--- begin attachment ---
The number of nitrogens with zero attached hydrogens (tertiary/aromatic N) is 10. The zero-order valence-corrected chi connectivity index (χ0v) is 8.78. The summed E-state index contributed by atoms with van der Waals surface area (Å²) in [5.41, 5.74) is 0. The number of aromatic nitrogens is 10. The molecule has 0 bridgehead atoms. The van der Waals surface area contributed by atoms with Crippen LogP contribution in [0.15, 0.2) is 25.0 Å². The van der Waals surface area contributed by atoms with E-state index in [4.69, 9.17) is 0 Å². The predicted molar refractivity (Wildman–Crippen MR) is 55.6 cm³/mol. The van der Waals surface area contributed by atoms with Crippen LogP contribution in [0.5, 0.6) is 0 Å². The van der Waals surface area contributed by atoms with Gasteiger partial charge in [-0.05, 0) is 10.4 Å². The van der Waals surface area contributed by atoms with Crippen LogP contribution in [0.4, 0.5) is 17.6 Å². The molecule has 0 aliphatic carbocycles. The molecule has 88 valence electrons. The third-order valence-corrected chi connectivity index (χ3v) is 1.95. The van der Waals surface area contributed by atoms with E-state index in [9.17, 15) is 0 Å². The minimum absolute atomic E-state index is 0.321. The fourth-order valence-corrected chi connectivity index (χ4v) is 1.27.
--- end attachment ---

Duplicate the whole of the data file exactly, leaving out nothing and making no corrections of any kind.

The number of nitrogens with zero attached hydrogens (tertiary/aromatic N) is 10. The zero-order valence-corrected chi connectivity index (χ0v) is 8.78. The summed E-state index contributed by atoms with van der Waals surface area (Å²) in [5.41, 5.74) is 0. The number of aromatic nitrogens is 10. The molecule has 0 bridgehead atoms. The van der Waals surface area contributed by atoms with Crippen LogP contribution in [0.15, 0.2) is 25.0 Å². The van der Waals surface area contributed by atoms with E-state index in [4.69, 9.17) is 0 Å². The predicted molar refractivity (Wildman–Crippen MR) is 55.6 cm³/mol. The van der Waals surface area contributed by atoms with Crippen LogP contribution in [0.5, 0.6) is 0 Å². The van der Waals surface area contributed by atoms with Gasteiger partial charge in [-0.05, 0) is 10.4 Å². The van der Waals surface area contributed by atoms with Crippen LogP contribution in [0.4, 0.5) is 17.6 Å². The molecule has 0 aliphatic carbocycles. The molecule has 88 valence electrons. The third-order valence-corrected chi connectivity index (χ3v) is 1.95. The van der Waals surface area contributed by atoms with E-state index in [9.17, 15) is 0 Å². The minimum absolute atomic E-state index is 0.321. The fourth-order valence-corrected chi connectivity index (χ4v) is 1.27.